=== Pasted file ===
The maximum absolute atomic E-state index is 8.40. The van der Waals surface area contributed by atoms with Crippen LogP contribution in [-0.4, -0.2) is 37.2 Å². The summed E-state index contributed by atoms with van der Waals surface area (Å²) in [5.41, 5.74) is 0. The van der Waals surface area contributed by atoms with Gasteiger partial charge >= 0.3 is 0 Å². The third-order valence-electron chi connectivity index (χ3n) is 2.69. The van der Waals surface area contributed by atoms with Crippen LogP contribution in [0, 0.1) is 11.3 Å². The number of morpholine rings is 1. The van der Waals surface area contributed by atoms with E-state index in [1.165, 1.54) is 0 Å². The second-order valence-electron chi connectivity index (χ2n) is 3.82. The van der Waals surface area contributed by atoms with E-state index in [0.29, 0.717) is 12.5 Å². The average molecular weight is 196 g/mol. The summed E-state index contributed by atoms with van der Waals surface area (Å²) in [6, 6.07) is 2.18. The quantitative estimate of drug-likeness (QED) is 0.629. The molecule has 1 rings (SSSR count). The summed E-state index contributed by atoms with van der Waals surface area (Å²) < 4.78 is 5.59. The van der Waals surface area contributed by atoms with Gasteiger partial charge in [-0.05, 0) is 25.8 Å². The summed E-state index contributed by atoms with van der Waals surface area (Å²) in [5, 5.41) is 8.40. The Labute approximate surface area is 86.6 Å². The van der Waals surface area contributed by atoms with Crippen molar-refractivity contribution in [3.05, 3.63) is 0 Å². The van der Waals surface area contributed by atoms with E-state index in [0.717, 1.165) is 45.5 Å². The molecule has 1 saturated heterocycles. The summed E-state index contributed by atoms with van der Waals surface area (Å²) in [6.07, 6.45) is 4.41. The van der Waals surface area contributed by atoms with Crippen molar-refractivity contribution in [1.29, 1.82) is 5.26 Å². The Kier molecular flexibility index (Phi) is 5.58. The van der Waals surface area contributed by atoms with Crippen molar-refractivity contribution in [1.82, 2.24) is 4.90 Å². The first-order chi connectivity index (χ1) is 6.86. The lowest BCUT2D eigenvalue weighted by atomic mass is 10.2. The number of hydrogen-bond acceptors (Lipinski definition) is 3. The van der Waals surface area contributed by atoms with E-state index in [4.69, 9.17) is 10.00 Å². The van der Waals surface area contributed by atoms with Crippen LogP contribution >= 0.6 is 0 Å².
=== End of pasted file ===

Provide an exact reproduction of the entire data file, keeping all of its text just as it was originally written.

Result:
The maximum absolute atomic E-state index is 8.40. The van der Waals surface area contributed by atoms with Crippen LogP contribution in [-0.4, -0.2) is 37.2 Å². The summed E-state index contributed by atoms with van der Waals surface area (Å²) in [5.41, 5.74) is 0. The van der Waals surface area contributed by atoms with Gasteiger partial charge >= 0.3 is 0 Å². The third-order valence-electron chi connectivity index (χ3n) is 2.69. The van der Waals surface area contributed by atoms with Crippen LogP contribution in [0, 0.1) is 11.3 Å². The number of morpholine rings is 1. The van der Waals surface area contributed by atoms with E-state index in [1.165, 1.54) is 0 Å². The second-order valence-electron chi connectivity index (χ2n) is 3.82. The van der Waals surface area contributed by atoms with E-state index in [0.29, 0.717) is 12.5 Å². The average molecular weight is 196 g/mol. The summed E-state index contributed by atoms with van der Waals surface area (Å²) in [6, 6.07) is 2.18. The quantitative estimate of drug-likeness (QED) is 0.629. The molecule has 1 rings (SSSR count). The summed E-state index contributed by atoms with van der Waals surface area (Å²) < 4.78 is 5.59. The van der Waals surface area contributed by atoms with Gasteiger partial charge in [-0.05, 0) is 25.8 Å². The summed E-state index contributed by atoms with van der Waals surface area (Å²) in [5, 5.41) is 8.40. The Labute approximate surface area is 86.6 Å². The van der Waals surface area contributed by atoms with Crippen molar-refractivity contribution in [3.05, 3.63) is 0 Å². The van der Waals surface area contributed by atoms with E-state index in [0.717, 1.165) is 45.5 Å². The molecule has 1 saturated heterocycles. The summed E-state index contributed by atoms with van der Waals surface area (Å²) in [6.07, 6.45) is 4.41. The van der Waals surface area contributed by atoms with Crippen molar-refractivity contribution in [1.29, 1.82) is 5.26 Å². The Kier molecular flexibility index (Phi) is 5.58. The van der Waals surface area contributed by atoms with Crippen molar-refractivity contribution in [1.82, 2.24) is 4.90 Å². The first-order chi connectivity index (χ1) is 6.86. The lowest BCUT2D eigenvalue weighted by atomic mass is 10.2. The number of hydrogen-bond acceptors (Lipinski definition) is 3. The van der Waals surface area contributed by atoms with E-state index in [4.69, 9.17) is 10.00 Å². The van der Waals surface area contributed by atoms with Crippen LogP contribution >= 0.6 is 0 Å².